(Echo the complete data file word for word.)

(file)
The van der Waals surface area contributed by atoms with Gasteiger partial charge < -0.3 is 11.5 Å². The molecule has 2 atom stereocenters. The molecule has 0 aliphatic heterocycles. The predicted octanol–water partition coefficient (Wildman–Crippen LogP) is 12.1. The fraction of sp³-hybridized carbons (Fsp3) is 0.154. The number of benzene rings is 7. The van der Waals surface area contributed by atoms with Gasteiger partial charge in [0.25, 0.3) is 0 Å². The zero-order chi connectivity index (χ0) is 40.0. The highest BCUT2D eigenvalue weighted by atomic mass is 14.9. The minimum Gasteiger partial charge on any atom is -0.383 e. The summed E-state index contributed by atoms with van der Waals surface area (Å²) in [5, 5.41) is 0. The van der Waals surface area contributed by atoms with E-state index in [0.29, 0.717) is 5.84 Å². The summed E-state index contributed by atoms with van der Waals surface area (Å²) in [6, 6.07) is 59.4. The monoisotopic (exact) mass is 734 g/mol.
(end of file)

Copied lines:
The van der Waals surface area contributed by atoms with Gasteiger partial charge < -0.3 is 11.5 Å². The molecule has 2 atom stereocenters. The molecule has 0 aliphatic heterocycles. The predicted octanol–water partition coefficient (Wildman–Crippen LogP) is 12.1. The fraction of sp³-hybridized carbons (Fsp3) is 0.154. The number of benzene rings is 7. The van der Waals surface area contributed by atoms with Gasteiger partial charge in [0.25, 0.3) is 0 Å². The zero-order chi connectivity index (χ0) is 40.0. The highest BCUT2D eigenvalue weighted by atomic mass is 14.9. The minimum Gasteiger partial charge on any atom is -0.383 e. The summed E-state index contributed by atoms with van der Waals surface area (Å²) in [5, 5.41) is 0. The van der Waals surface area contributed by atoms with E-state index in [0.29, 0.717) is 5.84 Å². The summed E-state index contributed by atoms with van der Waals surface area (Å²) in [6, 6.07) is 59.4. The monoisotopic (exact) mass is 734 g/mol.